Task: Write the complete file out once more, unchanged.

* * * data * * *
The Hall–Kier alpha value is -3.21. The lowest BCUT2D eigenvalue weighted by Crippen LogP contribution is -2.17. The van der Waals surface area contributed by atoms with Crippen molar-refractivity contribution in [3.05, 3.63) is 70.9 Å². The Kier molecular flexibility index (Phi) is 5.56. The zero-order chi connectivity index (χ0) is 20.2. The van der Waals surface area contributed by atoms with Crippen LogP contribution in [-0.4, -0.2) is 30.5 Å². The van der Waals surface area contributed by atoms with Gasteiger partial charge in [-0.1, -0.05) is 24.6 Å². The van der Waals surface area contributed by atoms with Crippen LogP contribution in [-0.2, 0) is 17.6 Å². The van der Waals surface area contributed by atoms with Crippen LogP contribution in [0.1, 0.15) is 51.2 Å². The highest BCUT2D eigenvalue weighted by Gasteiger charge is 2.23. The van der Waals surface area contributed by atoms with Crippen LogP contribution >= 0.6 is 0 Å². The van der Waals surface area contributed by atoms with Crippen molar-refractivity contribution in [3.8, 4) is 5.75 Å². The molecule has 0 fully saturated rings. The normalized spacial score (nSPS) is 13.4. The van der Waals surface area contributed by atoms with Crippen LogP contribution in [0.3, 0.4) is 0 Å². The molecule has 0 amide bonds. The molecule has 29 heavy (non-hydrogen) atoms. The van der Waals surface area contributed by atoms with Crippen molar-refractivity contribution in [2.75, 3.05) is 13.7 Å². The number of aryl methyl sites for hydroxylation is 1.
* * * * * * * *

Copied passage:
The Hall–Kier alpha value is -3.21. The lowest BCUT2D eigenvalue weighted by Crippen LogP contribution is -2.17. The van der Waals surface area contributed by atoms with Crippen molar-refractivity contribution in [3.05, 3.63) is 70.9 Å². The Kier molecular flexibility index (Phi) is 5.56. The zero-order chi connectivity index (χ0) is 20.2. The van der Waals surface area contributed by atoms with Crippen LogP contribution in [-0.4, -0.2) is 30.5 Å². The van der Waals surface area contributed by atoms with Gasteiger partial charge in [-0.1, -0.05) is 24.6 Å². The van der Waals surface area contributed by atoms with Crippen LogP contribution in [-0.2, 0) is 17.6 Å². The van der Waals surface area contributed by atoms with Crippen LogP contribution in [0.1, 0.15) is 51.2 Å². The highest BCUT2D eigenvalue weighted by Gasteiger charge is 2.23. The van der Waals surface area contributed by atoms with Crippen LogP contribution >= 0.6 is 0 Å². The van der Waals surface area contributed by atoms with Crippen molar-refractivity contribution in [3.8, 4) is 5.75 Å². The molecule has 0 fully saturated rings. The normalized spacial score (nSPS) is 13.4. The van der Waals surface area contributed by atoms with Crippen LogP contribution in [0.3, 0.4) is 0 Å². The molecule has 0 amide bonds. The molecule has 29 heavy (non-hydrogen) atoms. The van der Waals surface area contributed by atoms with Crippen molar-refractivity contribution in [2.75, 3.05) is 13.7 Å². The number of aryl methyl sites for hydroxylation is 1.